Washing machine waste

Discussion in 'Misc DIY' started by Adrian Godwin, Feb 12, 2007.

  1. I'm thinking of moving a washing machine from its position against an
    outside wall to a brick-built cupboard. This involves replumbing it,
    which I hope is fairly straightforward as the cupboard contains
    boxed-in pipes for the bathroom.

    However, I'm not sure about the waste outlet : currently it goes
    through the wall and into an outside drain along with the sink waste.

    In the new location, it needs to be combined with the bathroom
    waste. I presume that this is the sewer downpipe but it's possible
    that the sink/bath waste are separate (I haven't unboxed the pipes
    yet).

    Is it OK to put washing machine waste into such a downpipe (via a
    suitable trap) or does it need the open outfall that it's currently
    got ? I can imagine I might get too slow a flow into the bath waste
    for a washing machine, resulting in flooding. And I'm not sure if
    soapy waste is put in with the foul water or handled separately.

    I shall probably get a plumber to actually do this part of the work
    but would like to know whether it's an OK thing to do.

    -adrian
     
    Adrian Godwin, Feb 12, 2007
    #1
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  2. Two storey house, cupboard on ground floor off kitchen, bathroom above.
    There's a boiler in there right now but I'm intending to replace it
    with a modern wall-mounted one, perhaps elsewhere. I hope that will
    make room for the washing machine, if the plumbing's practicable..
    There's also an air inlet in the floor fed from an airbrick which
    is presumably to help the boiler breathe, though it later had a
    louvred door fitted as well.
    I know there's a ~6-inch sewage pipe in there. Without tearing it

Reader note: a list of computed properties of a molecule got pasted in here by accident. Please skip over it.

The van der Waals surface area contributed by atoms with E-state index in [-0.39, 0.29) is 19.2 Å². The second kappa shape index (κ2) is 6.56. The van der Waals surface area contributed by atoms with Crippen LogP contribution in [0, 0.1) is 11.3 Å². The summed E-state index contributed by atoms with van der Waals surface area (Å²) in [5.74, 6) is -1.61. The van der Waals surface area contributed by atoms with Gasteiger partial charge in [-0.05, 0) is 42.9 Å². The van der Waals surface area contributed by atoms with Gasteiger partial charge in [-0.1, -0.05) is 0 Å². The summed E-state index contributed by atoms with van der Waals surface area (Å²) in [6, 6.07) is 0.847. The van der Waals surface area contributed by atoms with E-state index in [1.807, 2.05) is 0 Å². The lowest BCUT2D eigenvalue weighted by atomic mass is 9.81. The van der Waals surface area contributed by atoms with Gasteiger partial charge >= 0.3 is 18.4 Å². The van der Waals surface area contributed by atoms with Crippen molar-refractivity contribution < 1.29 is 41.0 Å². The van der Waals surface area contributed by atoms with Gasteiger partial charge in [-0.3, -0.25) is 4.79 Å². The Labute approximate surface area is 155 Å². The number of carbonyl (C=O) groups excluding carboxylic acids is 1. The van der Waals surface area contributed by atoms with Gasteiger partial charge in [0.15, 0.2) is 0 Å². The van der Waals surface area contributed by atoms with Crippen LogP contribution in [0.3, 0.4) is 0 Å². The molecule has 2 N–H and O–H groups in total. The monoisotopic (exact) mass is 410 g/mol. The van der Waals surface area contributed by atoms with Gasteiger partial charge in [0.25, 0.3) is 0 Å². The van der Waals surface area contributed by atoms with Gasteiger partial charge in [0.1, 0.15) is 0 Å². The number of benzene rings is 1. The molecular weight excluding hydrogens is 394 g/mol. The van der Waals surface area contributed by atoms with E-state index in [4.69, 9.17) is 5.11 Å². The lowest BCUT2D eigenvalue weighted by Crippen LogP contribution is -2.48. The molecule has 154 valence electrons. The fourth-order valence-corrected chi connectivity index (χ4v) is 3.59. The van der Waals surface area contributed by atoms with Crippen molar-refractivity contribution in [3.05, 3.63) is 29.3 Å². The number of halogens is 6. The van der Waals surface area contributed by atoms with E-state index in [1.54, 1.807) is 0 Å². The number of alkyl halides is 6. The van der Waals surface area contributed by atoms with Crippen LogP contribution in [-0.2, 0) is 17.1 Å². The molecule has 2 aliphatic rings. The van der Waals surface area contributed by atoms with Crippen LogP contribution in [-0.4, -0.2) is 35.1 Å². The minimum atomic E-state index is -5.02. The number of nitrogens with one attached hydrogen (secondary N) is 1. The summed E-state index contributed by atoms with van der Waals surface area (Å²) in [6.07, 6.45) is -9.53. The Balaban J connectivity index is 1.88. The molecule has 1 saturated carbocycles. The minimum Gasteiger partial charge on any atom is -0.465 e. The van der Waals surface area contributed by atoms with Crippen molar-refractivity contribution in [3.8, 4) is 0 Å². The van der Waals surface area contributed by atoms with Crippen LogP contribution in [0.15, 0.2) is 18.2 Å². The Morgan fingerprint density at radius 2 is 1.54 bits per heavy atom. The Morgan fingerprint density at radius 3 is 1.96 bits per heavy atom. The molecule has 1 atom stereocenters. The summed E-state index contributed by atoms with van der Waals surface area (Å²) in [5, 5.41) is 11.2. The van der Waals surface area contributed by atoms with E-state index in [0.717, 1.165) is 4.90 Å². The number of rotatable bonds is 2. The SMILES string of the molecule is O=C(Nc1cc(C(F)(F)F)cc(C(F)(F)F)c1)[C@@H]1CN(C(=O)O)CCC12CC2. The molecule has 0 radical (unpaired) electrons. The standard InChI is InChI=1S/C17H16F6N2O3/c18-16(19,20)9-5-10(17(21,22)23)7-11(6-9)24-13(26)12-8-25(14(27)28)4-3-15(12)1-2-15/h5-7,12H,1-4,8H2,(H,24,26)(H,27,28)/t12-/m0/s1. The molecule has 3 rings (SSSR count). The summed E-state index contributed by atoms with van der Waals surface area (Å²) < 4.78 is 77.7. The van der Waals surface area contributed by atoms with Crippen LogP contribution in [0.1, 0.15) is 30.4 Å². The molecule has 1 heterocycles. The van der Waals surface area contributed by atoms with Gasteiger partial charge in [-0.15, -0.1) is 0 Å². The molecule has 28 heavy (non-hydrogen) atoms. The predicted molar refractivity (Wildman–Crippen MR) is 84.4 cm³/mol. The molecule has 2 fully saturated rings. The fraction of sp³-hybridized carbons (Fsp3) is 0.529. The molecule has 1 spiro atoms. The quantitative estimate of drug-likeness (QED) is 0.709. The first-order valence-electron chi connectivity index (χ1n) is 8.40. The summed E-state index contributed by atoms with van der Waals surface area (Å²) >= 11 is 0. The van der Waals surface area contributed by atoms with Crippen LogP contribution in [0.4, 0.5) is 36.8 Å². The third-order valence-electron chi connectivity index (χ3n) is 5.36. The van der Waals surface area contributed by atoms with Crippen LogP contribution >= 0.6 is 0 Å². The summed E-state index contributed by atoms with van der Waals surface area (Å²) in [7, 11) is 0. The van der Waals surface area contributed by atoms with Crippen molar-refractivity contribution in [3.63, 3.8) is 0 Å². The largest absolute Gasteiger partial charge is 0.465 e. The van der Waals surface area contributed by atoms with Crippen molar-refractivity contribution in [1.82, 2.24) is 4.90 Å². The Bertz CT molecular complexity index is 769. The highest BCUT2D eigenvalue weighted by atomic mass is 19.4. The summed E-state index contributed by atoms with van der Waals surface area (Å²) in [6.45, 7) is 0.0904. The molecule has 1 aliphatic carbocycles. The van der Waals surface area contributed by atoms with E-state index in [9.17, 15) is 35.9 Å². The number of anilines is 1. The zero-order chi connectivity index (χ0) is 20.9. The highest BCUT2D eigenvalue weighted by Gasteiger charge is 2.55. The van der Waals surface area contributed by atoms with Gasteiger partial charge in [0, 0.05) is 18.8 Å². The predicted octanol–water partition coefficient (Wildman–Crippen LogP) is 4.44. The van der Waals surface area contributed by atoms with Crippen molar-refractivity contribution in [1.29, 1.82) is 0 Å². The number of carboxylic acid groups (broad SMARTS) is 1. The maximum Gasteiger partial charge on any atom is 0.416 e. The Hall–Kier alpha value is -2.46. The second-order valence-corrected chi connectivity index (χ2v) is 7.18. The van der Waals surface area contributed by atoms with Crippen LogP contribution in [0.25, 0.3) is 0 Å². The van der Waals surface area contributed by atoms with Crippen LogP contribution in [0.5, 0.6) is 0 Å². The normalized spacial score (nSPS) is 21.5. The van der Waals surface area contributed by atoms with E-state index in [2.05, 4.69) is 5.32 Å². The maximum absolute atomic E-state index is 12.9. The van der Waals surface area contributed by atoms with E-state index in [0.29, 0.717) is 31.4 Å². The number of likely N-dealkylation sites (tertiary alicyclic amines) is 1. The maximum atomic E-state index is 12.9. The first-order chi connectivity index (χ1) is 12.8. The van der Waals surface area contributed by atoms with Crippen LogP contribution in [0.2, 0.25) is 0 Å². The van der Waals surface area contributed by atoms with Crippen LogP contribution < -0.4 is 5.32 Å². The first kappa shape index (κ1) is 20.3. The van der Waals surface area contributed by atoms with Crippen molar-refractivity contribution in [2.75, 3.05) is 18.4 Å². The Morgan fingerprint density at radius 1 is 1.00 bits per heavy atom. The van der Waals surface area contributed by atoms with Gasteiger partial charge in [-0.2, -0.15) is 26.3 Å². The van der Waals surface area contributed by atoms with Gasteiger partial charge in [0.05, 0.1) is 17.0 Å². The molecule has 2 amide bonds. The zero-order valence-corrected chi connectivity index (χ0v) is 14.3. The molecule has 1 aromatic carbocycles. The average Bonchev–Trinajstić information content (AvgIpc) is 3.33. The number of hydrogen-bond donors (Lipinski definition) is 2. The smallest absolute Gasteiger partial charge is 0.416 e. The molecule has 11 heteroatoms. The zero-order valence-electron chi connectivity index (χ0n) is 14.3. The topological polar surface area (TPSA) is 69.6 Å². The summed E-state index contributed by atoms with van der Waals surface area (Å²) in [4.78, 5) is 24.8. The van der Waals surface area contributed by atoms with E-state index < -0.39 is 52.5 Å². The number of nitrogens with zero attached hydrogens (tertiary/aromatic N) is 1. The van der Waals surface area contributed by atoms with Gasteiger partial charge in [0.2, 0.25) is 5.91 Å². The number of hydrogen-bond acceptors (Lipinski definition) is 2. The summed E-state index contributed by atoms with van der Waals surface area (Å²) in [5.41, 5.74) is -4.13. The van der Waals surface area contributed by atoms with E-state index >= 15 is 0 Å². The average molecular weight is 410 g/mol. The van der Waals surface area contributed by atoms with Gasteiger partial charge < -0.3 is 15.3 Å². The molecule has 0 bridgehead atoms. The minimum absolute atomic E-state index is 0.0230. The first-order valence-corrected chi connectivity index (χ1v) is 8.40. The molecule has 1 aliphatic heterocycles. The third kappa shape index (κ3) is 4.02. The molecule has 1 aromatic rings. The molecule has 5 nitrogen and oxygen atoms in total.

open, I'm not sure whether there's a smaller bath/basin waste as
    well. It seems possible that the bath waste just empties into the
    sewage, but I've only ever looked at externally-plumbed drains
    with independent piping before. I vaguely recall that rainwater
    goes into a groundwater drain rather than sewage but unsure where
    grey water goes.

    OK, good. Just trying to make sure I'm not asking the impossible.

    -adrian
     
    Adrian Godwin, Feb 12, 2007
    #2
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  3. Adrian Godwin

    robgraham Guest

    One thing to think about is the floor surface that the current w/m is
    on, versus where you are going to move it to. What I'm getting at is
    that it is possibly on a concrete floor currently such that any
    vibrations are not transmitted anywhere. Is this true also of the
    floor of the cupboard ?

    The other thing is to make sure that the drain further up the stack is
    adequately ventilated such that the w/m does not suck out any traps.

    Rob
     
    robgraham, Feb 12, 2007
    #3
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